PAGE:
Jan. 2, 2001
The Seven Ages of Man
Poem: from Act II, Scene vii of As You Like It, by William Shakespeare.
All the world's a stage,
And all the men and women merely players;
They have their exits and their entrances,
And one man in his time plays many parts,
His acts being seven ages. At first, the infant,
Mewling and puking in the nurse's arms.
Then the whining schoolboy, with his satchel
And shining morning face, creeping like a snail
Unwillingly to school. And then the lover,
Sighing like furnace, with a woeful ballad
Made to his mistress' eyebrow. Then a soldier,
Full of strange oaths and bearded like the pard,
Jealous in honor, sudden and quick in quarrel,
Seeking the bubble reputation
Even in the cannon's mouth. And then the justice,
In fair round belly with good capon lined,
With eyes severe and beard of formal cut,
Full of wise saws and modern instances;
And so he plays his part. The sixth age shifts
Into the lean and slippered pantaloon,
With spectacles on nose and pouch on side;
His youthful hose, well saved, a world too wide
For his shrunk shank, and his big manly voice,
Turning again toward childish treble, pipes
And whistles in his sound. Last scene of all,
That ends this strange, eventful history,
Is second childishness and mere oblivion,
Sans teeth, sans eyes, sans taste, sans everything.
It's the birthday in Janesville, Wisconsin, 1914, of William Scott. He worked an 80-acre farm in southern Wisconsin, and wrote the novels The Plowhand (1957), and Red Sunrise (1958), and the poetry collection On My Knees in the Field (1977).
"I'd take my notepad and pencil out to the windmill at dusk during summer. That sound of the wind in the rusted mill paddles, the water burbling up from Lord knows how deep, and the improbable sunsetstrying to get all those things down right on paper was not only a challenge, but the only recreation open to me."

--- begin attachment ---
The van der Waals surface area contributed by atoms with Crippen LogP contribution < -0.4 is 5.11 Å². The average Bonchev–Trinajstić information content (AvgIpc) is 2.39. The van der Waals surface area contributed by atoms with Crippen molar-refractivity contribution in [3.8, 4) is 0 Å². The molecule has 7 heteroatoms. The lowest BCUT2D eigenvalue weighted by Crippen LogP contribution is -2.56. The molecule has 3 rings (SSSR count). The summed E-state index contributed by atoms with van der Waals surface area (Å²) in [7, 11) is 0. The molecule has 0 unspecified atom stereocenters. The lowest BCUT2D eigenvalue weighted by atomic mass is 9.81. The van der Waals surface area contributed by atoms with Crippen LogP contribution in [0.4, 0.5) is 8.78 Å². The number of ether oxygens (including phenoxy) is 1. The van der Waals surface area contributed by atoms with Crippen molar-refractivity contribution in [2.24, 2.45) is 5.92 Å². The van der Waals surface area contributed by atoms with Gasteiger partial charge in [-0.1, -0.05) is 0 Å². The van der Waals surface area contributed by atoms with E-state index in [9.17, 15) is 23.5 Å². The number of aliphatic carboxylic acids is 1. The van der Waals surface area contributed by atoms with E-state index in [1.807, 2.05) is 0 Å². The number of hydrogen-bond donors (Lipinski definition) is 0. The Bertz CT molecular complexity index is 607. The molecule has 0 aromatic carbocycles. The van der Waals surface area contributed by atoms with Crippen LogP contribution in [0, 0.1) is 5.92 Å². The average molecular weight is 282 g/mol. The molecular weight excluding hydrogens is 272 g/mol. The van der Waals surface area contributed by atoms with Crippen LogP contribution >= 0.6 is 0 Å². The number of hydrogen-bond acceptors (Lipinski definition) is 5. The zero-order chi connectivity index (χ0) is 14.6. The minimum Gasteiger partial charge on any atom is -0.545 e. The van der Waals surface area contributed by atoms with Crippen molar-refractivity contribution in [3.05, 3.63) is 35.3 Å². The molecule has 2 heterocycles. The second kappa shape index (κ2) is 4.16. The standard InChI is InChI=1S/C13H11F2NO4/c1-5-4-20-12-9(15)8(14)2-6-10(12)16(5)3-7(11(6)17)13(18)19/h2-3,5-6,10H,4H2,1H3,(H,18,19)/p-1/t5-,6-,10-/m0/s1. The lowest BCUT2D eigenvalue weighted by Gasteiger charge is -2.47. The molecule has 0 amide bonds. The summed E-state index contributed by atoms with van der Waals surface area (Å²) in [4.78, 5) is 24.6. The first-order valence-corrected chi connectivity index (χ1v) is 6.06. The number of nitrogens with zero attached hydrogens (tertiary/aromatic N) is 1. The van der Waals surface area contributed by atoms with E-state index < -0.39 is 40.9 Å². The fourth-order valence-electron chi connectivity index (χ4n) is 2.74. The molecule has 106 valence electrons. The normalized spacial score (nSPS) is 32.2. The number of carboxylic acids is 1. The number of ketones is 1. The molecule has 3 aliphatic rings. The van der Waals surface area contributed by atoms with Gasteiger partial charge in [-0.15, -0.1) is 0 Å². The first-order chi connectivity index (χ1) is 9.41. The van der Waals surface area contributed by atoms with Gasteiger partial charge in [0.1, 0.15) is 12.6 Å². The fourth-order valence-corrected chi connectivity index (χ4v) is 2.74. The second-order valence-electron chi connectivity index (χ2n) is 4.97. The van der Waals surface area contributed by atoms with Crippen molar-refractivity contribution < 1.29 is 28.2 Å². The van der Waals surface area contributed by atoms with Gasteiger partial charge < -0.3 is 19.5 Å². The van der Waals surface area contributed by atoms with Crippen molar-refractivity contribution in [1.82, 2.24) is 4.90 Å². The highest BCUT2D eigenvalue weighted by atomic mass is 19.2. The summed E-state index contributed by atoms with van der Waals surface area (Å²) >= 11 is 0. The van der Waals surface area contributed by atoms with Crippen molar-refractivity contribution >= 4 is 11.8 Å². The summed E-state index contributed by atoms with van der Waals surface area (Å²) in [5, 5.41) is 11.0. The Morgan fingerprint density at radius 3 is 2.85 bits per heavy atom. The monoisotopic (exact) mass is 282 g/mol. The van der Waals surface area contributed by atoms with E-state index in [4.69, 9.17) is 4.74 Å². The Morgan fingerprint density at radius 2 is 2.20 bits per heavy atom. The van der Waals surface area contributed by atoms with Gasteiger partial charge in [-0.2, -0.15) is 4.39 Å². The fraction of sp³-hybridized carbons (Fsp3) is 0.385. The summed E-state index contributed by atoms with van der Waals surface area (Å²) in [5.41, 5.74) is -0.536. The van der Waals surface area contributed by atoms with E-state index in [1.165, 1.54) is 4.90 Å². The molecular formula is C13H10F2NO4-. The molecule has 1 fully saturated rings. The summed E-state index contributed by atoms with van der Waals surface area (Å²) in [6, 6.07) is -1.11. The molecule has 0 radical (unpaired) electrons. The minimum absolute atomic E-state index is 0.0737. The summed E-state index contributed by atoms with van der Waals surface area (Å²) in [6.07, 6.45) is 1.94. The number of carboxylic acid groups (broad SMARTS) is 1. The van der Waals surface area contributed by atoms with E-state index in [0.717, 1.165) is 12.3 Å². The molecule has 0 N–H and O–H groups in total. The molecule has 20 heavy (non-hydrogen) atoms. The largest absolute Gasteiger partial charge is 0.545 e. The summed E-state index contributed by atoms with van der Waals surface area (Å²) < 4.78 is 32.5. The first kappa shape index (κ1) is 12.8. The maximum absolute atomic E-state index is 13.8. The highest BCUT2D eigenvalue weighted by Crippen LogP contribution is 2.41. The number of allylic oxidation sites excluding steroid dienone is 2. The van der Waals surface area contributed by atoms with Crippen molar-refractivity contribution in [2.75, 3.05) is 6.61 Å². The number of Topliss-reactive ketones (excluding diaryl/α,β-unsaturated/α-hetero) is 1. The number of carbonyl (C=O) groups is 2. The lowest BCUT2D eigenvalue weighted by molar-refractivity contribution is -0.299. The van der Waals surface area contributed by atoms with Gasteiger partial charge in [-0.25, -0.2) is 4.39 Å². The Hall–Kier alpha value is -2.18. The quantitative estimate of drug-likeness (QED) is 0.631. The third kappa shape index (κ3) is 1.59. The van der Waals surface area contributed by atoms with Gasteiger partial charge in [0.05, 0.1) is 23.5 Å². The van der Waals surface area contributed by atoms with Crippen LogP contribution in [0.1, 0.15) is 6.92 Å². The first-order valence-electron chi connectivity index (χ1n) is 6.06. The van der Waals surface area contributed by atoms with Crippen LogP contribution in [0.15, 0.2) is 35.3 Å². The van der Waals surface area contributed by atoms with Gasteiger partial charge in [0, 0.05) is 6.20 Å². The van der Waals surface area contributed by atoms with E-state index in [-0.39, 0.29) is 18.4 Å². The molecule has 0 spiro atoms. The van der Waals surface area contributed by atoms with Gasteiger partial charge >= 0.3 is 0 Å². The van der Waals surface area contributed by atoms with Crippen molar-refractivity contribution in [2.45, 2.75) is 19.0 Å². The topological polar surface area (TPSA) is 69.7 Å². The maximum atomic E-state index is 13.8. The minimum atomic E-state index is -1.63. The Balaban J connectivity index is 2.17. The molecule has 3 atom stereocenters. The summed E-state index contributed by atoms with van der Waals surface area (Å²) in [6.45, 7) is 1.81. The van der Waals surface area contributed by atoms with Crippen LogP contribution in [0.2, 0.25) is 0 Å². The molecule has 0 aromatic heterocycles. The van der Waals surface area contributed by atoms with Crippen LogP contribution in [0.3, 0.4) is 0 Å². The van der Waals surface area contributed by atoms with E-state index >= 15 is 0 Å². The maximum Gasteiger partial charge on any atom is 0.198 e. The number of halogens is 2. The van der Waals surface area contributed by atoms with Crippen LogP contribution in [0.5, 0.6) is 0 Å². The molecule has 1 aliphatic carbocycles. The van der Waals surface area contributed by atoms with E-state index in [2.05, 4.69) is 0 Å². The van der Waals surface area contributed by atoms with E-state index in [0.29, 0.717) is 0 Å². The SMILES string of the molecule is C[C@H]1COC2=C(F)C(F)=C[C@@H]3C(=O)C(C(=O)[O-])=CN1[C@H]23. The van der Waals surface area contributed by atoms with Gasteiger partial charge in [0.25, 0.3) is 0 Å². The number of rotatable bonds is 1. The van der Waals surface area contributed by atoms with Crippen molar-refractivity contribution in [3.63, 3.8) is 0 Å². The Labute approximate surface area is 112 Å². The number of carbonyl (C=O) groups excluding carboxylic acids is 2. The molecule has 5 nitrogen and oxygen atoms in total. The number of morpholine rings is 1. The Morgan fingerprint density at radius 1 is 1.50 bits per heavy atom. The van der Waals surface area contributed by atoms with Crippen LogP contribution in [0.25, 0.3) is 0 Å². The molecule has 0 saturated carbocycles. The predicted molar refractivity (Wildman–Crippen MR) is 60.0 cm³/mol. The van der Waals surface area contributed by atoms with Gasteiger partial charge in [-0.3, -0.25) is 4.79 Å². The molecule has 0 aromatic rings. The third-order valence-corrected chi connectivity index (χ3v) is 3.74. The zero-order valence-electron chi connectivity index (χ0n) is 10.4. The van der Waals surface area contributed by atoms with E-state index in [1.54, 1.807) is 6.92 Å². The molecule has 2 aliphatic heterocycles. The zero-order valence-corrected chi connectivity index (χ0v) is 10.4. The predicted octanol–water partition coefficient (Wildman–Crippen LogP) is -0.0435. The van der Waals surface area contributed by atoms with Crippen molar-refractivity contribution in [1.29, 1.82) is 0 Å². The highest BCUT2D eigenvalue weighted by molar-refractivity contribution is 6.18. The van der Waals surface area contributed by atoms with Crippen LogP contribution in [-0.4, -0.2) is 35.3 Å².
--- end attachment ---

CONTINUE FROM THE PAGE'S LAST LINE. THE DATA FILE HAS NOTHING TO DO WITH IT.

It's the birthday of Janice Slepian, born in 1921, in New York City. She worked for years as a speech therapist, and then came out with a series of picture books on children with disabilities. At 57, she wrote her first novel, The Alfred Summer (1980), which was the beginning of a string of young-adult books, all dealing with handicapped kids.
It's the birthday of short story writer and novelist Leonard Michaels, born in New York City (1933). He grew up in the Lower East Side, the son of immigrant Polish Jews, and spoke only Yiddish until he was about five or six years old. His mother introduced him to English when she would read aloud from Charles Dickens. He's the author of Going Places (1969), and I Would Have Saved Them If I Could (1975).
"If you can imagine a little boy listening to his mother, who can hardly speak English, reading Dickens hour after hour in the most extraordinary accent, it might help to account for my peculiar ear."
It's the birthday in Bremerhaven, Germany, 1948 of war novelist Leonard B. Scott, author of Charlie Mike (1985), The Last Run (1987), and The Hill (1989).
Be well, do good work, and keep in touch.®